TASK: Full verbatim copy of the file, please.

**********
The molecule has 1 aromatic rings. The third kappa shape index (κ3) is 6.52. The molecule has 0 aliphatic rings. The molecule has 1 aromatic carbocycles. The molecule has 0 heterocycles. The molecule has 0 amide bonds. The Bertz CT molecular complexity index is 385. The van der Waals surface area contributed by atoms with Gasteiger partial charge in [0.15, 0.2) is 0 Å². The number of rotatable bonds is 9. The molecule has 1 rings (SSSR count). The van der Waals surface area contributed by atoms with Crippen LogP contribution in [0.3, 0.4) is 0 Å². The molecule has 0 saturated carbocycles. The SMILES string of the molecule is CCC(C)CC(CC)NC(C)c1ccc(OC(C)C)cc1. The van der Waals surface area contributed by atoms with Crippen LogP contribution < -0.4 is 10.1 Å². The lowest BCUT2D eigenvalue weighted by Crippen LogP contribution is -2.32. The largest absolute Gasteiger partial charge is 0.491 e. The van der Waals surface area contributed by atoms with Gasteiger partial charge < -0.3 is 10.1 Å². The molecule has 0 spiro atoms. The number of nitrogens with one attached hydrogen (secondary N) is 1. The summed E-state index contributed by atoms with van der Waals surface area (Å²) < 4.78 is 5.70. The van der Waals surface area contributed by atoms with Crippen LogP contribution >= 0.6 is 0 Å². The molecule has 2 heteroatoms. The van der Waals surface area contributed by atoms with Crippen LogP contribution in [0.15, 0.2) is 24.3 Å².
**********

The molecule has 1 aromatic rings. The third kappa shape index (κ3) is 6.52. The molecule has 0 aliphatic rings. The molecule has 1 aromatic carbocycles. The molecule has 0 heterocycles. The molecule has 0 amide bonds. The Bertz CT molecular complexity index is 385. The van der Waals surface area contributed by atoms with Gasteiger partial charge in [0.15, 0.2) is 0 Å². The number of rotatable bonds is 9. The molecule has 1 rings (SSSR count). The van der Waals surface area contributed by atoms with Crippen LogP contribution in [0.3, 0.4) is 0 Å². The molecule has 0 saturated carbocycles. The SMILES string of the molecule is CCC(C)CC(CC)NC(C)c1ccc(OC(C)C)cc1. The van der Waals surface area contributed by atoms with Crippen LogP contribution < -0.4 is 10.1 Å². The lowest BCUT2D eigenvalue weighted by Crippen LogP contribution is -2.32. The largest absolute Gasteiger partial charge is 0.491 e. The van der Waals surface area contributed by atoms with Gasteiger partial charge < -0.3 is 10.1 Å². The molecule has 0 spiro atoms. The number of nitrogens with one attached hydrogen (secondary N) is 1. The summed E-state index contributed by atoms with van der Waals surface area (Å²) < 4.78 is 5.70. The van der Waals surface area contributed by atoms with Crippen LogP contribution >= 0.6 is 0 Å². The molecule has 2 heteroatoms. The van der Waals surface area contributed by atoms with Crippen LogP contribution in [0.15, 0.2) is 24.3 Å².